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Invertebrate

Invertebrate, any animal lacking a backbone. Invertebrates are by far the most numerous animals on Earth. Nearly 2 million species have been identified to date. These 2 million species make up about 98 percent of all the animals identified in the entire animal kingdom. Some scientists believe that the true number of invertebrate species may be as high as 100 million and that the work of identifying and classifying invertebrate life has only just begun.

Invertebrates live in a vast range of habitats, from forests and deserts to caves and seabed mud. In oceans and lakes they form part of the plankton—an immense array of miniature living organisms that drift in the surface currents. Invertebrates are also found in the soil beneath our feet and in the air above our heads. Some are powerful fliers, using wings to propel themselves, but others, particularly the smallest invertebrates, float on the slightest breeze. These tiny invertebrates form clouds of aerial plankton that drift unseen through the skies.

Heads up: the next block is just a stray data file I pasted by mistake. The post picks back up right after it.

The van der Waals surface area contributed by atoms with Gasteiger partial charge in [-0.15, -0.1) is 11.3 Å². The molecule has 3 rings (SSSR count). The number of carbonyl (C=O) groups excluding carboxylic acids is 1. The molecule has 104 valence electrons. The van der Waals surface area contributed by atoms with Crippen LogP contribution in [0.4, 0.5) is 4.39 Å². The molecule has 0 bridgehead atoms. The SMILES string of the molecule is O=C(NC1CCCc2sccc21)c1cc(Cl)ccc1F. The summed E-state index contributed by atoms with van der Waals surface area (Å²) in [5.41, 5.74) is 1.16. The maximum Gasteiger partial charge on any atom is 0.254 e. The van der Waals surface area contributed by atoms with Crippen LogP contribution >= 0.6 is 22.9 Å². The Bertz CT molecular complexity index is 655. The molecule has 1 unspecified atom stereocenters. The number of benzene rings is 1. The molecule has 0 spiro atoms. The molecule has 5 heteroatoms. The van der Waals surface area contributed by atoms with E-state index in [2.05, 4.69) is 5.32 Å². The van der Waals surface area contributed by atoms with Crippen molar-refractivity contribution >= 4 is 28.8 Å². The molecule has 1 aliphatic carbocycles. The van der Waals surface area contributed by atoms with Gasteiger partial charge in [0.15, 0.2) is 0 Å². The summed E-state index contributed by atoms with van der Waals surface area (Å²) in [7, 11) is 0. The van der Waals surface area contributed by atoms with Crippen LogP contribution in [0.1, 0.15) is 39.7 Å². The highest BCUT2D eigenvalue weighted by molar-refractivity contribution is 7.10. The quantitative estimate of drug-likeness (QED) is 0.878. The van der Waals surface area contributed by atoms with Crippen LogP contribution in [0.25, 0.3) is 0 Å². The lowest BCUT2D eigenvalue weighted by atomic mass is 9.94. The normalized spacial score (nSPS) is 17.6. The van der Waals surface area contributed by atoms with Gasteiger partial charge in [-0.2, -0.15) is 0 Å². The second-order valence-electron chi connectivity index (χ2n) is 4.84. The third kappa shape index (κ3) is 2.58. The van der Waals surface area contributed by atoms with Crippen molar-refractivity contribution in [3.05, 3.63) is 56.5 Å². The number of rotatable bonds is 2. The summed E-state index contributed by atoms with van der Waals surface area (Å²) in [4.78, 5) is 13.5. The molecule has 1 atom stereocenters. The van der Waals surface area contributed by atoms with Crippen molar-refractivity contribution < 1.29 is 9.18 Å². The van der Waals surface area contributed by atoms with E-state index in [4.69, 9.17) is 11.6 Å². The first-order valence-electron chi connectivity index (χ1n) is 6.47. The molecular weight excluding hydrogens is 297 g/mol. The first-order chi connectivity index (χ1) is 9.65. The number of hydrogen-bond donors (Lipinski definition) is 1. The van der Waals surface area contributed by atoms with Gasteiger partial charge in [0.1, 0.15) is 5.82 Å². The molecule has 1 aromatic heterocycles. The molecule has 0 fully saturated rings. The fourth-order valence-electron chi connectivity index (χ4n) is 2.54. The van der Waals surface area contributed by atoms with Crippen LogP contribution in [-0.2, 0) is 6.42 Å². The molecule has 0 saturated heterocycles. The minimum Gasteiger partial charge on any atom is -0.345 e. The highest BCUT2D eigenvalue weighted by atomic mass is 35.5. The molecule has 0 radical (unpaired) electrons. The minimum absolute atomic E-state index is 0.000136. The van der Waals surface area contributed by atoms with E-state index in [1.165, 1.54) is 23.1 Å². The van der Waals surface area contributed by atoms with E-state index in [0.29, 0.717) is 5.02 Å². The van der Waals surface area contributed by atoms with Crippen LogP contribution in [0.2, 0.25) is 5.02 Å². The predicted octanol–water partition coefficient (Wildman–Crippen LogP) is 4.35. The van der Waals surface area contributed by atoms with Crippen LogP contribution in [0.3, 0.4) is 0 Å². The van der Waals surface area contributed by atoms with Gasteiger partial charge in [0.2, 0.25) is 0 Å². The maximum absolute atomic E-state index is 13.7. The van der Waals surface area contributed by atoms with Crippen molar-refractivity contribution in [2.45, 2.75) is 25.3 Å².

Although the majority of invertebrates are small, a few reach impressive sizes. The true heavyweights of the invertebrate world are giant squid, which can be over 18 m (59 ft) long and can weigh more than 2,000 kg (4,000 lb). The longest are ribbon worms, also known as nemerteans, whose pencil-thin bodies can grow up to 55 m (180 ft) from head to tail. At the other end of the size scale, animals called rotifers rank among the smallest invertebrates of all. Some species may reach 3 mm (0.12 in) in size, but most are less than 0.001 mm (0.00004 in), smaller than the largest bacteria.

See Types of Invertebrates; Reproduction and Life Cycle

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